Due to budget cuts and lack of staffing:
Collecting for more than a century, Arizona State Museum (ASM) holds vast and varied collections focused primarily on the peoples of the American Southwest and northern Mexico. Many aspects of our collections are unparalleled by any other comparable museum in the world and rank among the world's most significant resources for the study of the peoples and cultures of the southwestern United States and northern Mexico.
In addition to being highlighted in our own exhibitions and research, ASM collections are accessed by scholars and students around the world. Museums throughout the country borrow our materials for their own exhibitions, and book publishers use our images for national and international publications.
Notable Facts About ASM’s Collections
ASM holds a comprehensive collection of Southwest Indian basketry, totalling about 25,000+ woven pieces of rare and outstanding baskets, sandals, cradle boards, mats, cordage, and preserved fibers.
ASM is the nation's largest and busiest state-run archaeological
repository. Materials excavated on Arizona's state lands are curated here for federal
agengies and tribal governments.
ASM holds c. 40,000 ethnographic specimens, including:
ASM's archives holds more than 1,500 linear feet of field notes, diaries, project records, research files, and manuscripts from numerous prominent archaeologists, ethnologists, and institutions. Finding aids to selected collections are available for searching through the Arizona Archives Online.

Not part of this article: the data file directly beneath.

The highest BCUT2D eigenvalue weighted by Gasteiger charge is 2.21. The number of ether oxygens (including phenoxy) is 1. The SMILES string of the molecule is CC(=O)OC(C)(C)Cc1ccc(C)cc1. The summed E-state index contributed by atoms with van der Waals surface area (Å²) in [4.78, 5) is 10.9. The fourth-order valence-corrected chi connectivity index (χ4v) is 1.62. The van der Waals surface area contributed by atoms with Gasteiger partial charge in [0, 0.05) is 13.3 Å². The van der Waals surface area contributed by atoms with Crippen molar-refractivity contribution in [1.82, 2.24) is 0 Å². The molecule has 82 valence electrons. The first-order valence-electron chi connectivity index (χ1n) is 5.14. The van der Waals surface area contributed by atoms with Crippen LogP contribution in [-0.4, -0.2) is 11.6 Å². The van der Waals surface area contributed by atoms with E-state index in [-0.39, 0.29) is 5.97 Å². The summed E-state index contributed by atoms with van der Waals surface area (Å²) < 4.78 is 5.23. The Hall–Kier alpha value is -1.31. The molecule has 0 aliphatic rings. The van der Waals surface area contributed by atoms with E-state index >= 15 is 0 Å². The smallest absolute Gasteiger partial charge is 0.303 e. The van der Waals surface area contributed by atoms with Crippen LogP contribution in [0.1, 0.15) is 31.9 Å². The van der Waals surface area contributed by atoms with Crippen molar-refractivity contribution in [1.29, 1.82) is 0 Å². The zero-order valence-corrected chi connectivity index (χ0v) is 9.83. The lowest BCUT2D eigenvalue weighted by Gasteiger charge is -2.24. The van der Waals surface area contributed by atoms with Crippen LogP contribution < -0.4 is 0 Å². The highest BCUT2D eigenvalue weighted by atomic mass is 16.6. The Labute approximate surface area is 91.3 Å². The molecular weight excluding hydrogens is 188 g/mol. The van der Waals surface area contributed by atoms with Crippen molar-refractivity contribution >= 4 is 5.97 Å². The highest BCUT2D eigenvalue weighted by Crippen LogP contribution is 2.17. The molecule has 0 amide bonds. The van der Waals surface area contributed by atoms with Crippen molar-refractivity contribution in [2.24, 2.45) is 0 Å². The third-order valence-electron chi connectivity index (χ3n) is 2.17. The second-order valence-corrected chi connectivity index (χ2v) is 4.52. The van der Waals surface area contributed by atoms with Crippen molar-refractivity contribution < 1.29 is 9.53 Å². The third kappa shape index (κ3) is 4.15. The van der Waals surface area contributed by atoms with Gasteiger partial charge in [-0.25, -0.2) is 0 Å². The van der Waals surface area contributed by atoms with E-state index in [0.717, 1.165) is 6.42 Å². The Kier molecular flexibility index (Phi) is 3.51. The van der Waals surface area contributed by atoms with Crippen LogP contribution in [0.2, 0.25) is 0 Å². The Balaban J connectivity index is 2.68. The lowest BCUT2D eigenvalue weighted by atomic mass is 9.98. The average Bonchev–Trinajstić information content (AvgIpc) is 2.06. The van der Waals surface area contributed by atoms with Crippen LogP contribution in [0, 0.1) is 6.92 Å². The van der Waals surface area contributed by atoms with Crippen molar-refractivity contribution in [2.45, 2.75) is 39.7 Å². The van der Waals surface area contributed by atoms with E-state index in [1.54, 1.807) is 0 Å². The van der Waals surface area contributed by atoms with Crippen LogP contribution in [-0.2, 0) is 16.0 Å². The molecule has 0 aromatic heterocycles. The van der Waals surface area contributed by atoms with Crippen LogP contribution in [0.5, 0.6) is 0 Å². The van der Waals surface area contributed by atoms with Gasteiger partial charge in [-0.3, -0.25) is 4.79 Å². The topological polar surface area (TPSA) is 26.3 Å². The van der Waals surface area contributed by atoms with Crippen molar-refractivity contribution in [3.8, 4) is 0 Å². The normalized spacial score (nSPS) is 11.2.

ASM holds c. 500,000 photographic prints, negatives, and transparencies, plus digital images.
Documentary Relations of the Southwest (DRSW) contains thousands of documentary records on the colonial history of northern Mexico and southwestern United States. Online finding aids allow searching of several archival collections and a database of persons who appear in the historical record of northern New Spain.
AZSITE contains a computerized inventory of archaeological and historical sites within the state of Arizona. Records are available to qualified archaeologists and land managers at the museum or online.
In addition, ASM holds more than 8,000 objects from other areas of the world have been selectively collected as comparative materials and for use by other University of Arizona departments. Examples of these collections include Japanese and Chinese costumes; west African sculpture and masks; Philippine pottery, basketry and weapons; oil lamps and cuneiform tablets from the Middle East; prehistoric Andean textiles; and Old World stone tools.
Note Regarding Appraisals
Ethical guidelines prevent us from providing appraisals. For businesses that can assist you with appraisals you may consult our List of Resources (PDF * ). The list does not indicate any preference or recommendation by the museum. It contains mainly businesses in the Tucson, AZ area. For other areas you may refer to the American Society of Appraisers to locate an appraiser or check with a local gallery that deals with American Indian art.
* PDF requires Adobe Acrobat Reader.
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